Art historians used to posit that artists from Venice were particularly sensitive landscape painters because their daily environment was so bereft of things like trees and grass and hills that a Venetian could feel a longing for nature that only absence and alienation can create, a vulnerable hunger that makes their images even more poignant and forlorn. Well, we're all Venetians now, probably more collectively disenfranchised and exiled from our environment than any humans in history. And the degree to which the paintings of Claire Sherman raise that clarion call--that art about nature can provide a special parallel zone of humanity and metaphor, that through communion with the observed world we can touch something important and central to who and what and where we are--made this a very intriguing exhibition. That landscape painting itself isn't exhausted from several hundred years of overwork by thousands of artists, that endless mediocre repetition and knee-jerk cliches haven't made it completely descend into a vacant parody of itself is proved by Sherman's work, which throughout this show seems fresh and pertinent, painted with gusto, big and brassy, and always informed by observation tempered by intelligence.
There are never any humans present in Sherman's work; these trees, cacti, buttes, cliffs and caves are "pure" nature, seemingly unsullied by human narrative or exploitation. Sherman is present, though, and makes herself an issue here through slight dislocations and marginally askew compositional and paint-handing decisions that make her images refuse to behave as landscape paintings usually do. Sometimes her point of view seems too close to or too far from her motif, or her subjects are isolated and shown denuded from a context of sky and milieu. Or the image appears too roomy or too cramped, in the latter case as if we're looking at a detail from a slightly larger composition. At times, her paint handling seems diffident and perfunctory then seems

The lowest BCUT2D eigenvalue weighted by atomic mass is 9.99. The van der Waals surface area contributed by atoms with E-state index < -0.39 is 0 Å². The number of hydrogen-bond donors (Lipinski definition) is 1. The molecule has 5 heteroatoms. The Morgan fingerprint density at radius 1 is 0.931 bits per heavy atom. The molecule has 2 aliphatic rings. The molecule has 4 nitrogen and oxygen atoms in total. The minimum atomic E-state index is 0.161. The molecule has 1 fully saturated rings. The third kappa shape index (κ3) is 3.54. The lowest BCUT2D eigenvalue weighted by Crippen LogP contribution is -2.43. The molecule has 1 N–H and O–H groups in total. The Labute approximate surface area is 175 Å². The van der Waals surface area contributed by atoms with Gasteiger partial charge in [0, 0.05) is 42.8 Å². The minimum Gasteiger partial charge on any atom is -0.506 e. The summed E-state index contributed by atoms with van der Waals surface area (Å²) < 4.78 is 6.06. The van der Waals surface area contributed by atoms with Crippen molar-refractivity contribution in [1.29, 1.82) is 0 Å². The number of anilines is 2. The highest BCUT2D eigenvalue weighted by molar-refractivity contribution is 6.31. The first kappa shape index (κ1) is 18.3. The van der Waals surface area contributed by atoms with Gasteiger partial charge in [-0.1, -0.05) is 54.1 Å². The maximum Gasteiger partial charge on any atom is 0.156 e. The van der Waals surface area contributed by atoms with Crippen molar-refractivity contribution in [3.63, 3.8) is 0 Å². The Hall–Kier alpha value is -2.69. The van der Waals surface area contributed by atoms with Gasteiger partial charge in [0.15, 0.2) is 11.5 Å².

to erupt in a frenzy of slathering pigment. This continual process of reconsideration is just disorienting enough to keep things fresh. Nature is a big thing, after all, and Sherman never presents it as Eden or Hell or some neutral vessel to be filled with human anxieties, hopes, or fears, but rather as a complex and fundamental ur-motif that we just have to return to again and again, acknowledged and respected, though never to be solved.